Relevant Passages: Isaiah 14; Ezekial 28; John 1; Revelations 12
Christ and Satan: Two lives that depict the two great opposing forces contending for control of the universe, love and selfishness.
- On p. 57 of Ellen White’s devotional commentary on the life of Christ, Desire of Ages, a striking statement appears: “At the cross of Calvary, love and selfishness stood face to face. Here was their crowning manifestation.” Aside from the story of the cross, where else in Scripture would you go to document the “love” of Christ and the “selfishness” of the Evil One? Are there particular narratives which highlight this goodness and this evil? One thinks perhaps of Isaiah 53 in the Old Testament and the Gospels in the New. What about the classic passages which are seen by Christians as giving the history of Satan/Lucifer: Genesis 3, Isaiah 14:12-15; Ezek. 28:12-19, Revelation 12:7-12?
- What stories would you use in Scripture to teach young children about these two great beings?
- The key biblical passages which tell the story of Lucifer describe a forced “fall” from high position (Isa. 14, Ezek. 28, Rev. 12), whereas the key passages which tell the story of Christ describe a voluntary descent from high position: Isa. 53 and Philippians 2:5-11. To what extent could we say that the two principles, “aggressive ascent” and “willing descent,” represent the essential struggle between good and evil in our world today? To what extent is the modern attempt to get ahead of our fellows a reflection of the great cosmic battle?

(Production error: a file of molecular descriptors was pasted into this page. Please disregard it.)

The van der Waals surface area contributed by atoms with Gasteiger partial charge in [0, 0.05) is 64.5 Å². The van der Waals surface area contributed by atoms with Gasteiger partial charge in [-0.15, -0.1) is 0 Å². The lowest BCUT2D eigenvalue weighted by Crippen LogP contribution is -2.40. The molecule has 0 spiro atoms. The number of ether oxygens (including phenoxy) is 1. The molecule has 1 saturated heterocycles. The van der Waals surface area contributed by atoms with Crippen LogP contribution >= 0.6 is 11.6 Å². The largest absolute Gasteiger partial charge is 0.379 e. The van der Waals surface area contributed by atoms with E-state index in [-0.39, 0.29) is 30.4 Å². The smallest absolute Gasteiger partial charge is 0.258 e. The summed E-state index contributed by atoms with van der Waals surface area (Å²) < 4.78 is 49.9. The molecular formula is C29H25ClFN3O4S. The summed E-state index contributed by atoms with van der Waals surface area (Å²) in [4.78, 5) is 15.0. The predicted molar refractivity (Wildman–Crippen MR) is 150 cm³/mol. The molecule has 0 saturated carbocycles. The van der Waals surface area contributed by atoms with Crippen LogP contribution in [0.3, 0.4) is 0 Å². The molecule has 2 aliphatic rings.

- Pressing that idea further, could we ask the extent to which we should expect to see the battle played out in subtle ways as over against violent ways? To put it very bluntly, are white collar crimes as demonic as violent ones?
- Great Christian writers outside of the Bible have picked up the theme of the great conflict and have presented it strikingly in written form: Milton in Paradise Lost and C. S. Lewis in his Narnia tales, his space trilogy, and in his Screwtape Letters. Do you find these effective means of directing our attention to the good and away from the evil?
- To what extent should Christians simply focus on the good and ignore the evil and the evil one?
- What are the great universal dilemmas which the “cosmic conflict” model seeks to address? To what extent is the personal character of the two protagonists essential to the story?